I am currently a postdoctoral research fellow at the Niehaus Center for Globalization and Governance at Princeton University. My research interests include diffusion/legal transplants, foreign direct investment, and energy politics.
My dissertation centered on how different mechanisms of diffusion are strengthened and weakened across different contexts. I explore the differences between North-South and South-South diffusion and how elite preferences can affect the choice among multiple policy options. I focus on the case of oil regimes, examining how an innovation from the developing world has substantially displaced the status quo regime. Beyond its implications for diffusion research, this case is also of interest to scholarship in energy and foreign direct investment, as the regime in question is central to allocating ownership and risk between host countries and investors.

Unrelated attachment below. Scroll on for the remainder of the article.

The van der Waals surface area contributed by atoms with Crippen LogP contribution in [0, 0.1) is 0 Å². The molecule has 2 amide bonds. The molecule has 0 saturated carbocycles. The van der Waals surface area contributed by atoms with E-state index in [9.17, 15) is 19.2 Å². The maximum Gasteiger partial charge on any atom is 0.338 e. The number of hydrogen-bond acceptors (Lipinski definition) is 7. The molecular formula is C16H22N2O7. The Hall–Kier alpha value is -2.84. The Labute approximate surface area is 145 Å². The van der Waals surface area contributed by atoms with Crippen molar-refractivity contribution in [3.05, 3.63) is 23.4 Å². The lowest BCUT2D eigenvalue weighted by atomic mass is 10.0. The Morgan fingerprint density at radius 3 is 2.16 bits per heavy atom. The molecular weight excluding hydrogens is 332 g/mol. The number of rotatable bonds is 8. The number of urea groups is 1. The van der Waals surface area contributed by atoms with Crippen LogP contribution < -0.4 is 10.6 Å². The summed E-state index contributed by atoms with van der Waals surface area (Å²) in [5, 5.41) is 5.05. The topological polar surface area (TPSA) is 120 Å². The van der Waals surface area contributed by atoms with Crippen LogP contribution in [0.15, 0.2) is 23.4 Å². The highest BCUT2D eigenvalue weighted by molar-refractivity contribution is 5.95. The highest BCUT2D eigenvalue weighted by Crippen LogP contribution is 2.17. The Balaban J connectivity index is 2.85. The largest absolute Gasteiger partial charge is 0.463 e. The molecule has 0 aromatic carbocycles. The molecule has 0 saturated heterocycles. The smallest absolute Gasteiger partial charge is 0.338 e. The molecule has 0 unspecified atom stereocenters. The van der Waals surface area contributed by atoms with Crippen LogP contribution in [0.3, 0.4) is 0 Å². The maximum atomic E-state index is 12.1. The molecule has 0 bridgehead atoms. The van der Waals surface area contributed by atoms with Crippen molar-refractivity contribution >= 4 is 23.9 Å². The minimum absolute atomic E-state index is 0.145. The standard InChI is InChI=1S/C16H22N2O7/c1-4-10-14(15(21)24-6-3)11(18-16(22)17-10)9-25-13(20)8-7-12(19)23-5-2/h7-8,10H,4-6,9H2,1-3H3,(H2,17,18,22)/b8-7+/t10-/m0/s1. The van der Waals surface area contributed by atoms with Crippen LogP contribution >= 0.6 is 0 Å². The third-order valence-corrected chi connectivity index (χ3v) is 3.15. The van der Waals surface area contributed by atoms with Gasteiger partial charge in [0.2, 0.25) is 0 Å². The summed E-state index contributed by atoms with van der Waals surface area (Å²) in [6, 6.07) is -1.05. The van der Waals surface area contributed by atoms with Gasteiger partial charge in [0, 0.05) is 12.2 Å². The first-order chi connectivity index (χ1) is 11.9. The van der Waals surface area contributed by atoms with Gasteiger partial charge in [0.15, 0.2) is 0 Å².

Prior to attending Cornell, I was the Head of Research at Taylor-DeJongh, a boutique project finance advisory firm that specializes in infrastructure and energy investments. I have also held internships or jobs with the Overseas Private Investment Corporation (OPIC), the U.S. Department of State, and the U.S. Commercial Service. I have lived and worked in the United States, Germany, Austria, and Russia. I have also worked on projects in the Middle East, the Former Soviet Union, East Asia, Africa, and Latin America.
I hold a Ph.D. in Political Science from Cornell University’s Department of Government, an M.A. in Political Science from Cornell University, an M.S. in Foreign Service from Georgetown University, and a B.A. in Political Science and Economics from the University of Chicago.